Assessment of restless legs syndrome - Methodological approaches for use in practice and clinical trials

Ralf Kohnen, Richard P. Allen, Heike Benes, Diego Garcia-Borreguero, Wayne A. Hening, Karin Stiasny-Kolster, Marco Zucconi

Research output: Contribution to journalArticlepeer-review

37 Scopus citations


The Restless Legs Syndrome (RLS) is a sensorimotor disorder that has only recently been extensively investigated by validated methods. Following the first presentation of diagnostic criteria by the International RLS Study Group in 1995, several methods were specifically developed for clinical trials in RLS or adapted from other areas of medicine and health sciences. We present a critical overview on validated methods to assess (1) severity of RLS symptoms [International RLS Rating Scale (IRLS), John Hopkins RLS Severity Scale (JHRLSSS), the RLS-6 scales, and the investigtor-based Clincial Global Impressions (CGI)]; (2) quality of life [RLS Quality of Life Instrument (RLS-QLI), Hopkins RLS Quality of Life Questionnaire (RLSQoL), and the RLS Quality of Life Questionnaire (QoL-RLS)]; (3) sleep disturbances and sudden onset of sleep; (4) sleep laboratory methods (polysomnography, limb activity monitoring by actigraphy) to evaluate sleep and periodic leg movements (including the "suggested immobilization test"); and (5) severity of augmentation (Augmentation Severity Rating Scale, ASRS). It is concluded that several validated methods are available to investigate the main features of RLS in practice and in clinical trials; however, further developments are needed to address new questions like the consequences of RLS on life functioning in areas such as ability to travel, days missed at work or impaired work performance.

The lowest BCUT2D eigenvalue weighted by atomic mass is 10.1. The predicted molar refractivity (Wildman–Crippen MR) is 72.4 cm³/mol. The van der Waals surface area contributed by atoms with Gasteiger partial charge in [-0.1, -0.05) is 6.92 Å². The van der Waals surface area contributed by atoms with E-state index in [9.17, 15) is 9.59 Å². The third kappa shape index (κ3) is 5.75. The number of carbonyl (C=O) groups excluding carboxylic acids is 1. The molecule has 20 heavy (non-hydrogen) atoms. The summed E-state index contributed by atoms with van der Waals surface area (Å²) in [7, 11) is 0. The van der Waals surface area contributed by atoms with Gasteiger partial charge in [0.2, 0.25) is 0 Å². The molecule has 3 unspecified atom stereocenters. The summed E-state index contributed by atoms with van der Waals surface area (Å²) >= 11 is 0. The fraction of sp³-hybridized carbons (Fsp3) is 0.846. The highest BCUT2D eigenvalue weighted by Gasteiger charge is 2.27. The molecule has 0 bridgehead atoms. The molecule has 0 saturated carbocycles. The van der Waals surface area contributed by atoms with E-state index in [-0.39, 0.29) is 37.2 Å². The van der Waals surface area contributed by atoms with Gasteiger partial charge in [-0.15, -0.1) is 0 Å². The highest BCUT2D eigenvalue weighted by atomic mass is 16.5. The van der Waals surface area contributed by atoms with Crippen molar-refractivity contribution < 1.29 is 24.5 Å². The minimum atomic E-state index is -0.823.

Original languageEnglish (US)
Pages (from-to)S485-S494
JournalMovement Disorders
Issue numberSUPPL. 18
StatePublished - Dec 1 2007


  • Quality of life
  • Questionnaire
  • Rating scale
  • Restless legs syndrome
  • Severity

ASJC Scopus subject areas

  • Neurology
  • Clinical Neurology


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